Why weren’t the Browns top five in points scored in 2020?
This is possibly the weirdest question the Dawg Pound has had to answer in past 20 years. Usually, it’s about why the national publications hate the Browns so much. We’re not used to receiving an over-abundance of high ratings from respected publications like Pro Football Focus.
One partial answer is that PFF always admonishes is that its grading system measures the player’s effectiveness in carrying out the play, not necessarily how good the player is or how effective he is at scoring points. The grades do not account for quality of the opposition.
So if the plays are designed to be part of a conservative ball-control offense and the team carries them out, they get high grades but perhaps not a ton of points. Conversely, Lamar Jackson is an example of a quarterback who does things that other quarterbacks should not (namely deciding to abandon the normal progressions in favor of running), while still obtaining positive results.
Second, the Browns offense was actually very good, especially the second half of the season, but there were some very low-point total performances versus Baltimore, Pittsburgh, Las Vegas, Houston, and the New York Jets that are part of the Browns record. Baltimore was not indicative of the Browns’ true performance because it was the first game with a new offense and zero exhibition games to practice it.
Plus, Pittsburgh and Baltimore were probably among the very best defenses in the NFL at the time the Browns played them early on, so not scoring points against them is perhaps just part of life in the AFC North.
The Las Vegas and Houston Games were played in monsoon conditions that suppressed scoring, even though the execution of the game plan might have been reasonably good. The AFC North will always be a rough neighborhood that reduces point totals a bit, but last season might have been more severe than usual.
Then there was the Jets game, in which JaMarcus Bradley had to be promoted to the top wide receiver position due to Covid.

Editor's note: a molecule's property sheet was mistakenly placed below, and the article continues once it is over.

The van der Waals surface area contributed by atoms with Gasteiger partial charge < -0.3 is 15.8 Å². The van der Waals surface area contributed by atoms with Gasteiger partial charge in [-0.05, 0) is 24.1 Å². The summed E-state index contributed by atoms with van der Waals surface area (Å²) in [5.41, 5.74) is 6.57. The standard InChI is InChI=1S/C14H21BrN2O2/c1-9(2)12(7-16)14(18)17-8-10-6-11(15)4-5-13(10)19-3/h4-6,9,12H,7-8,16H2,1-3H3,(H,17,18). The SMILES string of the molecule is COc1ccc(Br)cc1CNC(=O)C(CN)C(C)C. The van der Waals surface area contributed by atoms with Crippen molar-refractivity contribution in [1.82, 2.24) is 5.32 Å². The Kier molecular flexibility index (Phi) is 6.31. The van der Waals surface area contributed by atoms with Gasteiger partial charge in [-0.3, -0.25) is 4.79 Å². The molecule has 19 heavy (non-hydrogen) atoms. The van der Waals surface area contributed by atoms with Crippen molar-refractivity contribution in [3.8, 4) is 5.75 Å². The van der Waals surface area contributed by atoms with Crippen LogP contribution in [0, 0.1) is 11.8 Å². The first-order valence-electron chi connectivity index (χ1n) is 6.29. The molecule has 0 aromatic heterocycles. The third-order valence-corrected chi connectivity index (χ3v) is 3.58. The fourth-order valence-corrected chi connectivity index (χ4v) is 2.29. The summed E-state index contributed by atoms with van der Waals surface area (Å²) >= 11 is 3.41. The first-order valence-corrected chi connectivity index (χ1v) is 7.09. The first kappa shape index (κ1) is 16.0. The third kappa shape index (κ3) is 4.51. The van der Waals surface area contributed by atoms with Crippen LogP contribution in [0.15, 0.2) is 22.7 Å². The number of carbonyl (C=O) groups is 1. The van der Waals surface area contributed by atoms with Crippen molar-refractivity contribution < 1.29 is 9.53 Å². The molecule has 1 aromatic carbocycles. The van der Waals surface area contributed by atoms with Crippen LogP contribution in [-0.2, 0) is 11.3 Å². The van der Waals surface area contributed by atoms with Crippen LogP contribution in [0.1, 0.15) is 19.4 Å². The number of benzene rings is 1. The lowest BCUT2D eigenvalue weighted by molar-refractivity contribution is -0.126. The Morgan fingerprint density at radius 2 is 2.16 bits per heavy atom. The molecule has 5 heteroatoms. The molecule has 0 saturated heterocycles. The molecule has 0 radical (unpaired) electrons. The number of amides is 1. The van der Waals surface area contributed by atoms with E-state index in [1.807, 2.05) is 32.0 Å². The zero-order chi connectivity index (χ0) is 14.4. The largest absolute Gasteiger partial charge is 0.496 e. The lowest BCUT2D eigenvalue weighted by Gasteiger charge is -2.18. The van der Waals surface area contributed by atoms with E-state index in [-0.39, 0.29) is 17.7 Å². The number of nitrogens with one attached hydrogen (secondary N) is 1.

Analysts have to be careful about choosing to disregard certain performances or “cherry-picking” the data. This is not just making excuses, but understanding why the point totals were lower in 2020 than the grades for the major contributors might suggest.
Some specific notes:
Nick Chubb is the superstar-in-residence but was only on the field for about 40% of the offensive snaps due to injuries. Kareem Hunt was very good but graded below average by PFF. Remember, when Chubb went down, Hunt also had to play hurt, and so a significant percentage of his reps were when he was not at his best. The eyeball test says that Hunt still has it, but 2020 may have been a down year.
Jarvis Landry gutted it out despite injured ribs, but his receiving yards per snap stayed constant at 1.20 yards per snap. That stat is rather phenomenal, but he did miss time and that held down his contribution. OBJ, of course, had to give way to Rashard Higgins, who may have been the top receiver for the second half of the season. Higgs is a really good number three wide receiver, but not exceptional as the number one wideout. Receivers KhaDarel Hodge and Donovan Peoples-Jones were graded as liabilities by PFF.
Tight ends David Njoku, Austin Hooper, and rookie Harrison Bryant were also graded lower than average. Yet Bryant was on the field 56% of the time. The two-tight-end formation can work in the NFL, but the team has to have two really good tight ends. Bryant showed promise, but Njoku was much better for the present. He has missed considerable time due to injuries, unfortunately.
As a group, the Browns had too many reps from RB2, WR3, WR4, WR5, TE1, TE2, and TE3 and that tended to bring the average team grade much further down than would be expected just by looking at the raw grades from the first string.
Bottom line, it is not that huge of a shock that the Browns were only 1.5 points per game better than the average offense in 2020.